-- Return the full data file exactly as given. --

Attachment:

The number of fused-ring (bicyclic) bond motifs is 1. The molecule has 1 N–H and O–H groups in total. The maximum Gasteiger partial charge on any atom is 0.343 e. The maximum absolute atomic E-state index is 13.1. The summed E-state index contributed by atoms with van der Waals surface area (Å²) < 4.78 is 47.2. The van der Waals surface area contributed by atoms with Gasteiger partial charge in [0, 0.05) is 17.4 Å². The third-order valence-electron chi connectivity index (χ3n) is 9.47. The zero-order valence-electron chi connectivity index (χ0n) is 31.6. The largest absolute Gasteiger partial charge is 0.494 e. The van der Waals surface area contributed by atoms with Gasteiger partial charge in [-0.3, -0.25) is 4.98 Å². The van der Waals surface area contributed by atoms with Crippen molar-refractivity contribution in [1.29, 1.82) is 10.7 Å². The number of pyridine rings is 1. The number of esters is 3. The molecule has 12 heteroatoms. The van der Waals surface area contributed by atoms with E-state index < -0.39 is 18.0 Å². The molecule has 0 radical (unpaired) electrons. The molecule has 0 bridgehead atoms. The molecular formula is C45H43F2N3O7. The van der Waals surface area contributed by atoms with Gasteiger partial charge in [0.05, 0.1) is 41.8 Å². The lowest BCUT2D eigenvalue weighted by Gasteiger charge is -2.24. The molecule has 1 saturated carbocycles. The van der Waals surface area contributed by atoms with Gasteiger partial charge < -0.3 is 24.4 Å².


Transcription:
The number of fused-ring (bicyclic) bond motifs is 1. The molecule has 1 N–H and O–H groups in total. The maximum Gasteiger partial charge on any atom is 0.343 e. The maximum absolute atomic E-state index is 13.1. The summed E-state index contributed by atoms with van der Waals surface area (Å²) < 4.78 is 47.2. The van der Waals surface area contributed by atoms with Gasteiger partial charge in [0, 0.05) is 17.4 Å². The third-order valence-electron chi connectivity index (χ3n) is 9.47. The zero-order valence-electron chi connectivity index (χ0n) is 31.6. The largest absolute Gasteiger partial charge is 0.494 e. The van der Waals surface area contributed by atoms with Gasteiger partial charge in [-0.3, -0.25) is 4.98 Å². The van der Waals surface area contributed by atoms with Crippen molar-refractivity contribution in [1.29, 1.82) is 10.7 Å². The number of pyridine rings is 1. The number of esters is 3. The molecule has 12 heteroatoms. The van der Waals surface area contributed by atoms with E-state index < -0.39 is 18.0 Å². The molecule has 0 radical (unpaired) electrons. The molecule has 0 bridgehead atoms. The molecular formula is C45H43F2N3O7. The van der Waals surface area contributed by atoms with Gasteiger partial charge in [0.05, 0.1) is 41.8 Å². The lowest BCUT2D eigenvalue weighted by Gasteiger charge is -2.24. The molecule has 1 saturated carbocycles. The van der Waals surface area contributed by atoms with Gasteiger partial charge < -0.3 is 24.4 Å².